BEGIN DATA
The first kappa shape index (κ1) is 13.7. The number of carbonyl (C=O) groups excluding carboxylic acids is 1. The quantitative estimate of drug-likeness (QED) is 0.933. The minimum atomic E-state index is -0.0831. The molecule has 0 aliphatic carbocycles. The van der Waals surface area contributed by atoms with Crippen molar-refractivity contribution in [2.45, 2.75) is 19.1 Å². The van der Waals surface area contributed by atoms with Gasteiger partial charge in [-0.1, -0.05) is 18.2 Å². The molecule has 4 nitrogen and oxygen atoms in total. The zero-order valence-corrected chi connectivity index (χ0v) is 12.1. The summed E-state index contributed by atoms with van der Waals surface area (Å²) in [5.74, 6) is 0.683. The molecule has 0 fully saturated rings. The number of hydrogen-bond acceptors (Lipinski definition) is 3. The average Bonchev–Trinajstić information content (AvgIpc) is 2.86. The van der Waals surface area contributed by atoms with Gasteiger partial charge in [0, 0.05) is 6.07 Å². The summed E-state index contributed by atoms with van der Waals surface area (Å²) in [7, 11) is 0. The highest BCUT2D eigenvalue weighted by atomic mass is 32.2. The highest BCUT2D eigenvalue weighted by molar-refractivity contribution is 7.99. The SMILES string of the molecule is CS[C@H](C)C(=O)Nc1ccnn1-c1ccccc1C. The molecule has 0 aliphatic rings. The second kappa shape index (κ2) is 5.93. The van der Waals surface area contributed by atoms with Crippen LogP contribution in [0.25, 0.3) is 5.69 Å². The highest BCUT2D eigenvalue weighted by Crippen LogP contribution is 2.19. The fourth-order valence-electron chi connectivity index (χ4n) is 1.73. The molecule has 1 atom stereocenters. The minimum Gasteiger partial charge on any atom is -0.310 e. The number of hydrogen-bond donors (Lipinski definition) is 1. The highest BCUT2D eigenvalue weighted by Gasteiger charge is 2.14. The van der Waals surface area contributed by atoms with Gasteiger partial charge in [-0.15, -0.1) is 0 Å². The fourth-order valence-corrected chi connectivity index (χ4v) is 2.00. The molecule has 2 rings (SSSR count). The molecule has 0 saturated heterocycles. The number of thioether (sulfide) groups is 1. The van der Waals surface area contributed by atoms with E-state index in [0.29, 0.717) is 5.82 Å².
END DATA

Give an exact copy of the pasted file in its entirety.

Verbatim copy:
The first kappa shape index (κ1) is 13.7. The number of carbonyl (C=O) groups excluding carboxylic acids is 1. The quantitative estimate of drug-likeness (QED) is 0.933. The minimum atomic E-state index is -0.0831. The molecule has 0 aliphatic carbocycles. The van der Waals surface area contributed by atoms with Crippen molar-refractivity contribution in [2.45, 2.75) is 19.1 Å². The van der Waals surface area contributed by atoms with Gasteiger partial charge in [-0.1, -0.05) is 18.2 Å². The molecule has 4 nitrogen and oxygen atoms in total. The zero-order valence-corrected chi connectivity index (χ0v) is 12.1. The summed E-state index contributed by atoms with van der Waals surface area (Å²) in [5.74, 6) is 0.683. The molecule has 0 fully saturated rings. The number of hydrogen-bond acceptors (Lipinski definition) is 3. The average Bonchev–Trinajstić information content (AvgIpc) is 2.86. The van der Waals surface area contributed by atoms with Gasteiger partial charge in [0, 0.05) is 6.07 Å². The summed E-state index contributed by atoms with van der Waals surface area (Å²) in [7, 11) is 0. The highest BCUT2D eigenvalue weighted by atomic mass is 32.2. The highest BCUT2D eigenvalue weighted by molar-refractivity contribution is 7.99. The SMILES string of the molecule is CS[C@H](C)C(=O)Nc1ccnn1-c1ccccc1C. The molecule has 0 aliphatic rings. The second kappa shape index (κ2) is 5.93. The van der Waals surface area contributed by atoms with Crippen LogP contribution in [0.25, 0.3) is 5.69 Å². The highest BCUT2D eigenvalue weighted by Crippen LogP contribution is 2.19. The fourth-order valence-electron chi connectivity index (χ4n) is 1.73. The molecule has 1 atom stereocenters. The minimum Gasteiger partial charge on any atom is -0.310 e. The number of hydrogen-bond donors (Lipinski definition) is 1. The highest BCUT2D eigenvalue weighted by Gasteiger charge is 2.14. The van der Waals surface area contributed by atoms with Gasteiger partial charge in [-0.15, -0.1) is 0 Å². The fourth-order valence-corrected chi connectivity index (χ4v) is 2.00. The molecule has 2 rings (SSSR count). The molecule has 0 saturated heterocycles. The number of thioether (sulfide) groups is 1. The van der Waals surface area contributed by atoms with E-state index in [0.29, 0.717) is 5.82 Å².